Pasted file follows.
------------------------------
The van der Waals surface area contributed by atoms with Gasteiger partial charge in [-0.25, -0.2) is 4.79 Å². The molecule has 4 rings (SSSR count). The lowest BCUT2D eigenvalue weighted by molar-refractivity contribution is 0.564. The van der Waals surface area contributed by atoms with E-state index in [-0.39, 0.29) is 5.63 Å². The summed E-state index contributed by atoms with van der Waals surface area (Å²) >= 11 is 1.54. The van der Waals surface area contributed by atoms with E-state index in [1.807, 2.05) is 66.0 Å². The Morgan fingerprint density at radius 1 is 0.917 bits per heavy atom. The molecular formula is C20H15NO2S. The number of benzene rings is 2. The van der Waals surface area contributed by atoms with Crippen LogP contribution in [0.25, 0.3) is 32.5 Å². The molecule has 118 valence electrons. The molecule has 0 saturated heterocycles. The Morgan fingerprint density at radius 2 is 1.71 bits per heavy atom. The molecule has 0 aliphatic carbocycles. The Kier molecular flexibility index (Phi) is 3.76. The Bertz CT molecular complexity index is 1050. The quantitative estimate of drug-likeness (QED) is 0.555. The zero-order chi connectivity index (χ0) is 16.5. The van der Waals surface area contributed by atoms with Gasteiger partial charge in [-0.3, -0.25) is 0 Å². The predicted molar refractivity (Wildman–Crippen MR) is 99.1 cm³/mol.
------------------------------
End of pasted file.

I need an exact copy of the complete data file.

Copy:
The van der Waals surface area contributed by atoms with Gasteiger partial charge in [-0.25, -0.2) is 4.79 Å². The molecule has 4 rings (SSSR count). The lowest BCUT2D eigenvalue weighted by molar-refractivity contribution is 0.564. The van der Waals surface area contributed by atoms with E-state index in [-0.39, 0.29) is 5.63 Å². The summed E-state index contributed by atoms with van der Waals surface area (Å²) >= 11 is 1.54. The van der Waals surface area contributed by atoms with E-state index in [1.807, 2.05) is 66.0 Å². The Morgan fingerprint density at radius 1 is 0.917 bits per heavy atom. The molecular formula is C20H15NO2S. The number of benzene rings is 2. The van der Waals surface area contributed by atoms with Crippen LogP contribution in [0.25, 0.3) is 32.5 Å². The molecule has 118 valence electrons. The molecule has 0 saturated heterocycles. The Morgan fingerprint density at radius 2 is 1.71 bits per heavy atom. The molecule has 0 aliphatic carbocycles. The Kier molecular flexibility index (Phi) is 3.76. The Bertz CT molecular complexity index is 1050. The quantitative estimate of drug-likeness (QED) is 0.555. The zero-order chi connectivity index (χ0) is 16.5. The van der Waals surface area contributed by atoms with Gasteiger partial charge in [-0.3, -0.25) is 0 Å². The predicted molar refractivity (Wildman–Crippen MR) is 99.1 cm³/mol.